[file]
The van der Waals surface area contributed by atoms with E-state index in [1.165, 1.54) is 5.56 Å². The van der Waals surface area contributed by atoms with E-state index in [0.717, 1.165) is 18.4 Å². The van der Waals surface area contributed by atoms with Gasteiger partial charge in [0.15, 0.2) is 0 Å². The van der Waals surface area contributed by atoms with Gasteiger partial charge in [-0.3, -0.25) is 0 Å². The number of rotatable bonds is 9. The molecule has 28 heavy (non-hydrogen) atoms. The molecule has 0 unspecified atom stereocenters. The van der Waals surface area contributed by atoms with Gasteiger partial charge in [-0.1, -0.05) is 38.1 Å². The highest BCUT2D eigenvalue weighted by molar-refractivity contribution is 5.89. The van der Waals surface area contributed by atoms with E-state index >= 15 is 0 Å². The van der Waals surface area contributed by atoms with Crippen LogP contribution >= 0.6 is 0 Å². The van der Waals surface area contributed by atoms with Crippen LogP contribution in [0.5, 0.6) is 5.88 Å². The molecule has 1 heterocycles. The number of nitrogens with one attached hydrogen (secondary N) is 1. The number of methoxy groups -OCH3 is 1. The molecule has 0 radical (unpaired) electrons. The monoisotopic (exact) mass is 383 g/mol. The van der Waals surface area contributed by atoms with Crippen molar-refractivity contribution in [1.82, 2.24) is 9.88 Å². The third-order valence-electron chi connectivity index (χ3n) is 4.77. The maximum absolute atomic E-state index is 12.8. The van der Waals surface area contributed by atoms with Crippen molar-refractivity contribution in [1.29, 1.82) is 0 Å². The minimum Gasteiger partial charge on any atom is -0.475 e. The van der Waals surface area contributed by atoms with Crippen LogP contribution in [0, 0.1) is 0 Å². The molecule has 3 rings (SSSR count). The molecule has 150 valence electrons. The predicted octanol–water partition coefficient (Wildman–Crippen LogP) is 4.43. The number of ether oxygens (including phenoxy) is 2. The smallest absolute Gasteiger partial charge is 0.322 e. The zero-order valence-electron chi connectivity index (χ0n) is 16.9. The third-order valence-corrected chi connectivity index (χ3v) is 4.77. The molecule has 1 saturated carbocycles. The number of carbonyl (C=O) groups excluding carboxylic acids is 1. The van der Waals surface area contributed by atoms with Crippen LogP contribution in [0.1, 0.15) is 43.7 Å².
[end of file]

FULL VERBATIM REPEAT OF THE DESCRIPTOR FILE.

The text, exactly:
The van der Waals surface area contributed by atoms with E-state index in [1.165, 1.54) is 5.56 Å². The van der Waals surface area contributed by atoms with E-state index in [0.717, 1.165) is 18.4 Å². The van der Waals surface area contributed by atoms with Gasteiger partial charge in [0.15, 0.2) is 0 Å². The van der Waals surface area contributed by atoms with Gasteiger partial charge in [-0.3, -0.25) is 0 Å². The number of rotatable bonds is 9. The molecule has 28 heavy (non-hydrogen) atoms. The molecule has 0 unspecified atom stereocenters. The van der Waals surface area contributed by atoms with Gasteiger partial charge in [-0.1, -0.05) is 38.1 Å². The highest BCUT2D eigenvalue weighted by molar-refractivity contribution is 5.89. The van der Waals surface area contributed by atoms with E-state index >= 15 is 0 Å². The van der Waals surface area contributed by atoms with Crippen LogP contribution >= 0.6 is 0 Å². The van der Waals surface area contributed by atoms with Crippen LogP contribution in [0.5, 0.6) is 5.88 Å². The molecule has 1 heterocycles. The number of nitrogens with one attached hydrogen (secondary N) is 1. The number of methoxy groups -OCH3 is 1. The molecule has 0 radical (unpaired) electrons. The monoisotopic (exact) mass is 383 g/mol. The van der Waals surface area contributed by atoms with Crippen molar-refractivity contribution in [1.82, 2.24) is 9.88 Å². The third-order valence-electron chi connectivity index (χ3n) is 4.77. The maximum absolute atomic E-state index is 12.8. The van der Waals surface area contributed by atoms with Crippen molar-refractivity contribution in [1.29, 1.82) is 0 Å². The minimum Gasteiger partial charge on any atom is -0.475 e. The van der Waals surface area contributed by atoms with Crippen LogP contribution in [0, 0.1) is 0 Å². The molecule has 3 rings (SSSR count). The molecule has 150 valence electrons. The predicted octanol–water partition coefficient (Wildman–Crippen LogP) is 4.43. The number of ether oxygens (including phenoxy) is 2. The smallest absolute Gasteiger partial charge is 0.322 e. The zero-order valence-electron chi connectivity index (χ0n) is 16.9. The third-order valence-corrected chi connectivity index (χ3v) is 4.77. The molecule has 1 saturated carbocycles. The number of carbonyl (C=O) groups excluding carboxylic acids is 1. The van der Waals surface area contributed by atoms with Crippen LogP contribution in [0.1, 0.15) is 43.7 Å².